2004-2005 Subaru Forester XT
2005-2006 Subaru Legacy 2.5 GT
2005-2006 Subaru Outback 2.5XT
Subaru FA vs EJ: Engine Design
Both the EJ257 and FA20DIT engines are flat-four, horizontally opposed boxer style motors. This means the pistons face sideways instead of vertical or at an angle, and move side-to-side rather than up-and-down. Due to their unique construction, boxer engines offer a lower center of gravity than inline or V style engines. This helps improve straight line stability while decreasing body roll in and out of corners. Previously, we took a deep dive into the EJ257 with our engine guide, so check that out, too.
EJ257 Engine Design and Changes
Subaru designed the EJ257 engine back in the early 2000s, and have given it only minimal updates since then. The EJ257 is a 2.5L reinforced aluminum block engine, with a semi-closed deck and 8.2:1 compression ratio. It has forged rods and hypereutectic cast pistons, with a bore of 99.5mm and stroke of 79mm. The first generation also had sodium filled exhaust valves and an integrated intercooler sprayer for charge air cooling.
In 2007, Subaru added a secondary air pump for emissions, and they also had to change the cylinder heads to accommodate it, resulting in new V25 heads to replace the outgoing B25 heads. The OEM turbo also changed from an IHI VF39 to a IHI VF43, to rectify issues with wastegate cracking by stiffening it to reduce boost creep.
In 2008, Subaru again made revisions, giving the EJ257 a new turbo (IHI VF48) and new W25 heads. They also added exhaust cam timing to their Advanced Valve Control System (AVCS), which previously only utilized the intake cams. In 2009, they also introduced a nitride-treated crankshaft and slightly reinforced the connecting rods.
In 2018, Subaru finally made some real changes to the EJ257 when they put it in the limited edition WRX STi Type RA. They added reinforced pistons, new N25 heads, and increased boost for the first time on the STi, from 14.5 PSI to 16.2 PSI. In 2019, Subaru put the new version of the EJ257 into the STi, where it remained unchanged until 2021.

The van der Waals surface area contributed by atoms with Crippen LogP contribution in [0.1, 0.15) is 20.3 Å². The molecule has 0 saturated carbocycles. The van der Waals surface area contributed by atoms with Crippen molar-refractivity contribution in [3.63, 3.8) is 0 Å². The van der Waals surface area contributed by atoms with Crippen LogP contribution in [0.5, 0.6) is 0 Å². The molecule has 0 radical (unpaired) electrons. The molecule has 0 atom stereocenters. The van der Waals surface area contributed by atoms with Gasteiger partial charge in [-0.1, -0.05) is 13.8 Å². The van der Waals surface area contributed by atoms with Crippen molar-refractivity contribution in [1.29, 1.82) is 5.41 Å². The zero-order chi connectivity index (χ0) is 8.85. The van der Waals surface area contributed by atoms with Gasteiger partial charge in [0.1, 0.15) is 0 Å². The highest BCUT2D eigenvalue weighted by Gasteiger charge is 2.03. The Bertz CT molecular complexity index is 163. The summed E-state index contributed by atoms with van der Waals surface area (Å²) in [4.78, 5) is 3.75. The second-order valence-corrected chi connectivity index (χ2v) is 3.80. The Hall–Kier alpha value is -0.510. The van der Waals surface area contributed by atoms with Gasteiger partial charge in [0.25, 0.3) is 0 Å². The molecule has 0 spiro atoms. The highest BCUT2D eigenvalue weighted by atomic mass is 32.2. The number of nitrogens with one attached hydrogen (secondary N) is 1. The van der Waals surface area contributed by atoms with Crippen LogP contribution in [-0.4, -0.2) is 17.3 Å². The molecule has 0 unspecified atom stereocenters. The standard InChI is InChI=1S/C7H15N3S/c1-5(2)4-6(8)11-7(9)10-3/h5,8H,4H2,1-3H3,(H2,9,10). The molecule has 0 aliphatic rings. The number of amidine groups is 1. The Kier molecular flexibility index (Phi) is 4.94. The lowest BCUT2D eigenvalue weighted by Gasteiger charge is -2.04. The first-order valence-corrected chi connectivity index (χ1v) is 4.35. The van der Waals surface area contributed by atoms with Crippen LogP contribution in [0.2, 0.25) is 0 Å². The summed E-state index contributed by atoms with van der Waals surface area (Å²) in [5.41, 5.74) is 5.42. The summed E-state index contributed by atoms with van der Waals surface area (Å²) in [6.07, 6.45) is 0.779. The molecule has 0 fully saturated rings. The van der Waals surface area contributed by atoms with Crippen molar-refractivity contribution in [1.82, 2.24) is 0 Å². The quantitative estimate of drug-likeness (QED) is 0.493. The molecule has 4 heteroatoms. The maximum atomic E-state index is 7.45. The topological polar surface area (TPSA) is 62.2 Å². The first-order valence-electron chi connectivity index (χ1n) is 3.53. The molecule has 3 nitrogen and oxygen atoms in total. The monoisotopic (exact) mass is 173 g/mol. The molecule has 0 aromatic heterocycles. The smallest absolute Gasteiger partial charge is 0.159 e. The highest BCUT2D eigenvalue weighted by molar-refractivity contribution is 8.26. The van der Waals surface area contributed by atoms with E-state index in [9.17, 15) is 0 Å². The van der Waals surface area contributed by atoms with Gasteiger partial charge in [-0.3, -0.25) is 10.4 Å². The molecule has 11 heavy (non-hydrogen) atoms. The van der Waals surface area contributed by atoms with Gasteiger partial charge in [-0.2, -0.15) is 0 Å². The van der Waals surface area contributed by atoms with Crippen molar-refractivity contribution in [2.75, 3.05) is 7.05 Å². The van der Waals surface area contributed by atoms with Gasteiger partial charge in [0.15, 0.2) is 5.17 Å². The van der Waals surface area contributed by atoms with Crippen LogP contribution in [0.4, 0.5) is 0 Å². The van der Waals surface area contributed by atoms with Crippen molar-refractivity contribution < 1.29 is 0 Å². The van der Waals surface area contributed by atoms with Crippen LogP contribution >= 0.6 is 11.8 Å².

So basically, over an 18 year period, Subaru’s only significant adjustments were to change the heads, add exhaust cam timing, and increase boost by 1.2 PSI. As a result, power barely increased on the STi, from 300-hp in 2004 to 310-hp in 2021.
FA20DIT Engine Design
The FA20DIT is a 2.0L aluminum block engine, with 10.6:1 compression and direct injection. It has hypereutectic cast pistons and cast rods, with a forged crankshaft and open deck design. In addition, the FA20DIT longblock is also a perfectly square engine, with the same length bore and stroke.
Direct injection was the biggest change Subaru introduced in 2012 with the FA20 engine. Gasoline direct injection, or GDI or DI for short, is a new style of fueling where atomized fuel is sprayed directly into the combustion chamber. This results in more accurate fuel injection timing, which reduces emissions and creates lots of torque. It does however have some downsides, including carbon buildup, which we will get into later.
The FA20 uses a Garret GT2259 twin-scroll turbo, instead of the single-scroll turbos found on the EJ25 series of engines. The point of the twin-scroll design is to separate the exhaust gas pulses coming out of the exhaust manifold into two ports, or scrolls, which separately feed into the compressor wheel. This creates smoother flow from the exhaust into the turbo, which allows for better cam timing and more pulse energy. Combined with GDI, it means peak torque at very low RPMs, creating a much larger powerband.
Subaru FA20 vs EJ257: Performance
In its completely stock form, the EJ257 powered STi can go from zero to 60 mph in 4.8 seconds and run the ¼ mile in 13.3 seconds at 105 mph. It has a top speed of 159 mph, which is limited both electronically and by drag. Power output on the EJ257 in 2004 was 300-hp and 300-tq, and by 2021 horsepower had barely increased to 310. Due to stricter emissions, the EJ257 actually lost 10 lb-ft of torque starting in 2008, and only made 290-tq thereafter.
There is also a slightly modified version of the EJ257 in the STI S209, which Subaru limited to 209 units. This version of the EJ257 makes 341-hp and 330-tq, thanks to increased boost pressure and a larger turbo compressor wheel and turbine, as well as larger injectors and a higher flowing fuel pump and intake design.
Subaru’s FA20DIT engine had a more limited production cycle, from 2012-2021, but it still made a pretty big impact in the Subaru community. For its entire run in the USDM WRX, the FA20 made 268-hp and 258-tq.
However, for the JDM models Subaru increased power outputs to 296-hp and 295-tq. The USDM FA20 can go from zero to 60 mph in 5.1 seconds and do the ¼ mile in 13.6 seconds at 102 mph. The twin-scroll turbo and GDI system on the FA20 allow it to keep pace with the larger displacement STi.
Subaru FA vs EJ: Upgrades and mods